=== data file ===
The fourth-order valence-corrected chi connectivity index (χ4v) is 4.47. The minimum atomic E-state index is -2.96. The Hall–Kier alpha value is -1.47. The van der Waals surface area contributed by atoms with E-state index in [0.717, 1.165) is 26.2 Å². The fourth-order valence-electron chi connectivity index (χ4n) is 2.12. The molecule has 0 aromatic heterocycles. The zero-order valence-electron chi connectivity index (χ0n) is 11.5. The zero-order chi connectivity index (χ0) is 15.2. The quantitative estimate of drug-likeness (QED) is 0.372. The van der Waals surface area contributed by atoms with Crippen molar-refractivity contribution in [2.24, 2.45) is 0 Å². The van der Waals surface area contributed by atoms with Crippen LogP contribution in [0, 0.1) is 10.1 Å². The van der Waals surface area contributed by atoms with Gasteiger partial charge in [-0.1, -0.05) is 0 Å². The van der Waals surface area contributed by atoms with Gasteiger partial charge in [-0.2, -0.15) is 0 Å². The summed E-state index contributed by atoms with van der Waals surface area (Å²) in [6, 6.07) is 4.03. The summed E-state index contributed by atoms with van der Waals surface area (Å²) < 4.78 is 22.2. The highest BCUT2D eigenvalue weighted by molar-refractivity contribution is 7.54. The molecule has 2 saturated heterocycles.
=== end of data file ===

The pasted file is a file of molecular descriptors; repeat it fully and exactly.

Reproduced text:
The fourth-order valence-corrected chi connectivity index (χ4v) is 4.47. The minimum atomic E-state index is -2.96. The Hall–Kier alpha value is -1.47. The van der Waals surface area contributed by atoms with E-state index in [0.717, 1.165) is 26.2 Å². The fourth-order valence-electron chi connectivity index (χ4n) is 2.12. The molecule has 0 aromatic heterocycles. The zero-order valence-electron chi connectivity index (χ0n) is 11.5. The zero-order chi connectivity index (χ0) is 15.2. The quantitative estimate of drug-likeness (QED) is 0.372. The van der Waals surface area contributed by atoms with Crippen molar-refractivity contribution in [2.24, 2.45) is 0 Å². The van der Waals surface area contributed by atoms with Crippen LogP contribution in [0, 0.1) is 10.1 Å². The van der Waals surface area contributed by atoms with Gasteiger partial charge in [-0.1, -0.05) is 0 Å². The van der Waals surface area contributed by atoms with Gasteiger partial charge in [-0.2, -0.15) is 0 Å². The summed E-state index contributed by atoms with van der Waals surface area (Å²) in [6, 6.07) is 4.03. The summed E-state index contributed by atoms with van der Waals surface area (Å²) < 4.78 is 22.2. The highest BCUT2D eigenvalue weighted by molar-refractivity contribution is 7.54. The molecule has 2 saturated heterocycles.